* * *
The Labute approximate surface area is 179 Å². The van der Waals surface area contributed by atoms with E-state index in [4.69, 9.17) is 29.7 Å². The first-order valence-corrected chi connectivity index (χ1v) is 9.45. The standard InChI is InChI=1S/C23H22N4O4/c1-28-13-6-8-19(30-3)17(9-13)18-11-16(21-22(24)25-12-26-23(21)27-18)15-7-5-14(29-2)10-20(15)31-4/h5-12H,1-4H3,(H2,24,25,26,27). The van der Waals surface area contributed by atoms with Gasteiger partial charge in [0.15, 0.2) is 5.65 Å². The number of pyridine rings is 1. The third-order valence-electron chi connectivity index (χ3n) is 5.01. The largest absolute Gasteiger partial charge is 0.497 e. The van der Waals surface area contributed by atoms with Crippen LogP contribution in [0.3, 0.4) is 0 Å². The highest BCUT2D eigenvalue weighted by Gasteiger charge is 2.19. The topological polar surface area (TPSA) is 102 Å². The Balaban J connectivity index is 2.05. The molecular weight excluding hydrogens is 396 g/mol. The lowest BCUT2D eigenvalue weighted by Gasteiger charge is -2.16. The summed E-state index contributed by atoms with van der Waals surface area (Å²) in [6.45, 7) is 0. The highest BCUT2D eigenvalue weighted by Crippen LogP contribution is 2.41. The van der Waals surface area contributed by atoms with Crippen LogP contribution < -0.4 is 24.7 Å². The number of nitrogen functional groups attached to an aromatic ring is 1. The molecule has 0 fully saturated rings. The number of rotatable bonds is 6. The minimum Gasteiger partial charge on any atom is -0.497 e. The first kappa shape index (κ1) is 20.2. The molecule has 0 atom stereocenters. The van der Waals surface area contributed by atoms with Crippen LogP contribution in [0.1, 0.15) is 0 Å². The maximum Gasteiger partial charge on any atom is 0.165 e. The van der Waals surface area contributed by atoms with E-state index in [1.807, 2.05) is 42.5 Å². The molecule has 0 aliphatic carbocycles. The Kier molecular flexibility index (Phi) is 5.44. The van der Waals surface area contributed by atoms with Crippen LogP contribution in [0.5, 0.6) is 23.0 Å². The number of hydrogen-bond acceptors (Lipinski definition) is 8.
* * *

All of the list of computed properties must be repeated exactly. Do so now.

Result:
The Labute approximate surface area is 179 Å². The van der Waals surface area contributed by atoms with E-state index in [4.69, 9.17) is 29.7 Å². The first-order valence-corrected chi connectivity index (χ1v) is 9.45. The standard InChI is InChI=1S/C23H22N4O4/c1-28-13-6-8-19(30-3)17(9-13)18-11-16(21-22(24)25-12-26-23(21)27-18)15-7-5-14(29-2)10-20(15)31-4/h5-12H,1-4H3,(H2,24,25,26,27). The van der Waals surface area contributed by atoms with Gasteiger partial charge in [0.15, 0.2) is 5.65 Å². The number of pyridine rings is 1. The third-order valence-electron chi connectivity index (χ3n) is 5.01. The largest absolute Gasteiger partial charge is 0.497 e. The van der Waals surface area contributed by atoms with Crippen LogP contribution in [0.3, 0.4) is 0 Å². The highest BCUT2D eigenvalue weighted by Gasteiger charge is 2.19. The topological polar surface area (TPSA) is 102 Å². The Balaban J connectivity index is 2.05. The molecular weight excluding hydrogens is 396 g/mol. The lowest BCUT2D eigenvalue weighted by Gasteiger charge is -2.16. The summed E-state index contributed by atoms with van der Waals surface area (Å²) in [6.45, 7) is 0. The highest BCUT2D eigenvalue weighted by Crippen LogP contribution is 2.41. The van der Waals surface area contributed by atoms with Crippen LogP contribution < -0.4 is 24.7 Å². The number of nitrogen functional groups attached to an aromatic ring is 1. The molecule has 0 fully saturated rings. The number of rotatable bonds is 6. The minimum Gasteiger partial charge on any atom is -0.497 e. The first kappa shape index (κ1) is 20.2. The molecule has 0 atom stereocenters. The van der Waals surface area contributed by atoms with Crippen LogP contribution in [0.1, 0.15) is 0 Å². The maximum Gasteiger partial charge on any atom is 0.165 e. The van der Waals surface area contributed by atoms with E-state index in [1.807, 2.05) is 42.5 Å². The molecule has 0 aliphatic carbocycles. The Kier molecular flexibility index (Phi) is 5.44. The van der Waals surface area contributed by atoms with Crippen LogP contribution in [0.5, 0.6) is 23.0 Å². The number of hydrogen-bond acceptors (Lipinski definition) is 8.